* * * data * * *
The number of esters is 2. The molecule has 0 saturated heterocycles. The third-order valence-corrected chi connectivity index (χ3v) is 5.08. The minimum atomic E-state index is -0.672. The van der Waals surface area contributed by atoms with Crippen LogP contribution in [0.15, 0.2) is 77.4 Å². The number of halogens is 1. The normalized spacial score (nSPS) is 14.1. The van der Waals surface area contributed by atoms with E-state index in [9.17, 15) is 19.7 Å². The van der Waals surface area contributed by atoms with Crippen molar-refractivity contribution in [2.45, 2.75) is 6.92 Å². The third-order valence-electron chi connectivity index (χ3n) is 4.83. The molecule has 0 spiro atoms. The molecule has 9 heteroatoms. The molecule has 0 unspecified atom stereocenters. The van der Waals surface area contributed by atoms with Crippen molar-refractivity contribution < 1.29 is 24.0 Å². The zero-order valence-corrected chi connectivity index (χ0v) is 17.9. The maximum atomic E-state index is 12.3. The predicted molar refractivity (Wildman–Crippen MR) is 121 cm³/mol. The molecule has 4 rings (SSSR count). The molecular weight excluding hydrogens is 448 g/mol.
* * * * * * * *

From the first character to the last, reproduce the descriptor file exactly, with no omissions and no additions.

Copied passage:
The number of esters is 2. The molecule has 0 saturated heterocycles. The third-order valence-corrected chi connectivity index (χ3v) is 5.08. The minimum atomic E-state index is -0.672. The van der Waals surface area contributed by atoms with Crippen LogP contribution in [0.15, 0.2) is 77.4 Å². The number of halogens is 1. The normalized spacial score (nSPS) is 14.1. The van der Waals surface area contributed by atoms with E-state index in [9.17, 15) is 19.7 Å². The van der Waals surface area contributed by atoms with Crippen molar-refractivity contribution in [2.45, 2.75) is 6.92 Å². The third-order valence-electron chi connectivity index (χ3n) is 4.83. The molecule has 0 spiro atoms. The molecule has 9 heteroatoms. The molecule has 0 unspecified atom stereocenters. The van der Waals surface area contributed by atoms with Crippen molar-refractivity contribution < 1.29 is 24.0 Å². The zero-order valence-corrected chi connectivity index (χ0v) is 17.9. The maximum atomic E-state index is 12.3. The predicted molar refractivity (Wildman–Crippen MR) is 121 cm³/mol. The molecule has 4 rings (SSSR count). The molecular weight excluding hydrogens is 448 g/mol.